Democratic presidential hopeful took the stage on the first night of a combative primary debate on Tuesday. Ten candidates took part in the debate, including progressive flag-bearers Sen. Bernie Sanders (I-Vt.) and Sen. Elizabeth Warren (D-Mass.).

The low-polling candidates like former Maryland Congressman John Delaney and Montana Gov. Steve Bullock hoped to break through into the crowded field by trying to confront the top-tier candidates. While not entirely successful they did manage to draw some attention.

Here are some of the key takeaways from Tuesday’s Democratic Primary debate:

Interparty ideological rifts come to the fore:

The ideological differences between the Democratic presidential candidates was laid bare in the debate. Sanders and Warren came under criticism for their progressive ideologies from the centrist candidates.

Delaney expressed his dislike for the progressive policies and bluntly stated that “we cannot go down the road that Sen. Sanders and Sen. Warren want to take us.”

Former Colorado Gov. John Hickenlooper, Montana Gov. Bullock and Rep. Tim Ryan (D-Ohio), too, took swipes at the progressive candidates, criticizing their policies especially in the healthcare sector.

They said taking a far-left position would eventually lead them to being branded as socialists by the Republicans.

Elizabeth Warren In this photo, Elizabeth Warren (D-MA) addresses a rally against Trump Administration budget cuts to education funding outside the U.S. Capitol in Washington, D.C., July 19, 2017. Photo: Getty Images/ Chip Somodevilla

Sanders and Warren jointly beat the critics

Progressive democrats Sanders and Warren were undoubtedly the standout performers as they managed to swat at their critics together. Both came under fire from the moderate hopefuls for their progressive approach and policies. But both gave bold replies to their critics.

Warren managed to draw the loudest cheers on the night when she replied to Delaney’s argument, saying, “I don't understand why anybody goes to the trouble of running for president of the United States just to talk about what we really can't do and shouldn't fight for.”

Sanders and Warren jointly defended their policies, instead of going at each other as was expected.

Williamson’s 'Dark Psychic Force' comment keeps her in the race

Author Marianne Williamson took aim at President Trump, talking of a ‘Dark Psychic Force” while highlighting the issues related to race and bigotry.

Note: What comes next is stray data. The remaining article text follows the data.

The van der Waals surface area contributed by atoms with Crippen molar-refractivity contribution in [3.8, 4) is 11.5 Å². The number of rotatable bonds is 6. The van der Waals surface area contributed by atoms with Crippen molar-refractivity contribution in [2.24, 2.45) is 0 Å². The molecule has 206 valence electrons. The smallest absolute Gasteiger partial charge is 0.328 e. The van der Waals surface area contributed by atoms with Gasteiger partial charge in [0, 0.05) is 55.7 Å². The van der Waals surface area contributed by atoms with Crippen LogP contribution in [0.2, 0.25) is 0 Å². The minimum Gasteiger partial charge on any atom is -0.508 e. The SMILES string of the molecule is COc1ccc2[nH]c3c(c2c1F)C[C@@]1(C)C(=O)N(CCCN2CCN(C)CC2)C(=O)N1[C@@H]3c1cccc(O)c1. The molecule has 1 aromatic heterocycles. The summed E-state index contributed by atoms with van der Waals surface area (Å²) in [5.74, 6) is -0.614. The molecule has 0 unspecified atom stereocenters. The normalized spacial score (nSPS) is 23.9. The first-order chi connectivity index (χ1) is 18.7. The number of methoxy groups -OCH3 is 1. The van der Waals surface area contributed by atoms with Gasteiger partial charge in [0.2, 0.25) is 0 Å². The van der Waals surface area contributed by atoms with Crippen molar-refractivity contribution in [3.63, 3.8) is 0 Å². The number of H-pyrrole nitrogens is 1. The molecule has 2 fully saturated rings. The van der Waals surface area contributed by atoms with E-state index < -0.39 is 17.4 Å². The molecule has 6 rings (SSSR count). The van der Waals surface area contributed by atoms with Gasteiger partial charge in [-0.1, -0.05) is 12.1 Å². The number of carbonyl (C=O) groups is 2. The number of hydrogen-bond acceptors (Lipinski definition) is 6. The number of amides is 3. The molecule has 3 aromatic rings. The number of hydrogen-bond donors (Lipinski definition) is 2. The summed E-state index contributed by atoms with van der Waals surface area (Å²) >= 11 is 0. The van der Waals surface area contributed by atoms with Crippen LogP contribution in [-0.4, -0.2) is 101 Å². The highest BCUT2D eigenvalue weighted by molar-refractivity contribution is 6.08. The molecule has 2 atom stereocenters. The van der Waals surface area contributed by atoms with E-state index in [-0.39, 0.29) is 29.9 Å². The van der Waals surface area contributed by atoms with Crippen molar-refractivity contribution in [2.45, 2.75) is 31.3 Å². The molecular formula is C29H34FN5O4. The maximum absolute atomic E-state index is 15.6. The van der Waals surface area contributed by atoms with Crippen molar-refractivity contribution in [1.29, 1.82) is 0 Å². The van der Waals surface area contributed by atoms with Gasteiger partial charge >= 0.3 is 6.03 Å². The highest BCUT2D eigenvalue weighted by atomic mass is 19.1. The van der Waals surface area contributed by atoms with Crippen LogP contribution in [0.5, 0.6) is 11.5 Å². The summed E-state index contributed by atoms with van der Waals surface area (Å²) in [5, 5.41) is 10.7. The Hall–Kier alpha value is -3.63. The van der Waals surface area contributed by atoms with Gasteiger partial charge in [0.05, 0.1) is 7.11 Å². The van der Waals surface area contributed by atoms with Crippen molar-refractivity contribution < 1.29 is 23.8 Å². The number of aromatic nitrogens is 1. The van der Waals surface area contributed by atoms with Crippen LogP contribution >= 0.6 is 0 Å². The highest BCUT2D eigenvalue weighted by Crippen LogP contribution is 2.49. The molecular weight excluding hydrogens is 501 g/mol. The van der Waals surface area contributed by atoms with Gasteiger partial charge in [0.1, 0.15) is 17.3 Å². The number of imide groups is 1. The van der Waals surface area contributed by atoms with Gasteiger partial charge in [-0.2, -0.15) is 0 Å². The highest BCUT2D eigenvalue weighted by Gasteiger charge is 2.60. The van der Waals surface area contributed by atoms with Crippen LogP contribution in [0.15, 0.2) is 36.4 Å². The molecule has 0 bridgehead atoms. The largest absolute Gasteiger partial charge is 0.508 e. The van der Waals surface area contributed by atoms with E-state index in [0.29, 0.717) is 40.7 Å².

The Detroit crowd erupted and the comment managed to break the internet, ensuring that Williamson would stick around in the race. Her unique style and new age-lingo helped her become an internet sensation and might propel her into the fall debate at the cost of some traditional candidates.

Bullock and Delaney manage to draw some attention

Bullock, who had failed to qualify for the first debate, fully understood that this was the last big chance to leave a mark in the mind of voters and managed to do exactly the same. A centrist, Bullock made his views clear from his opening statement, blasting the “wish-list economics” and the need to solve problems that were “here and now." He has managed to portray himself as a strong alternative to former Vice President Joe Biden.

Delaney too has put himself on the map, after a strong showing on the first night of the debate. Delaney, who is among the primary’s lower tier candidates, managed to punch above his weight by clashing repeatedly with Sanders and Warren. Though Warren slam-dunked Delaney with her famous line, it ended up being a good debate for him.

Sen. Amy Klobuchar and South Bend, Ind., Mayor Pete Buttigieg, did advance some interesting points in the debate.

Healthcare takes centre-stage

About 30 minutes of Tuesday night’s debate revolved around one subject, healthcare, and specifically, 'Medicare for All,' which drawing out the differences among the from the candidates on the topic. Sanders and Warren ferociously defended their Medicare for All, against criticism from multiple candidates.

The candidates also called out President Trump for his racist tweets. In light of the incidents of gun violence, the presidential hopefuls seemed to agree on the need to bring tougher gun laws, with several of them touching on their personal experiences with gun violence.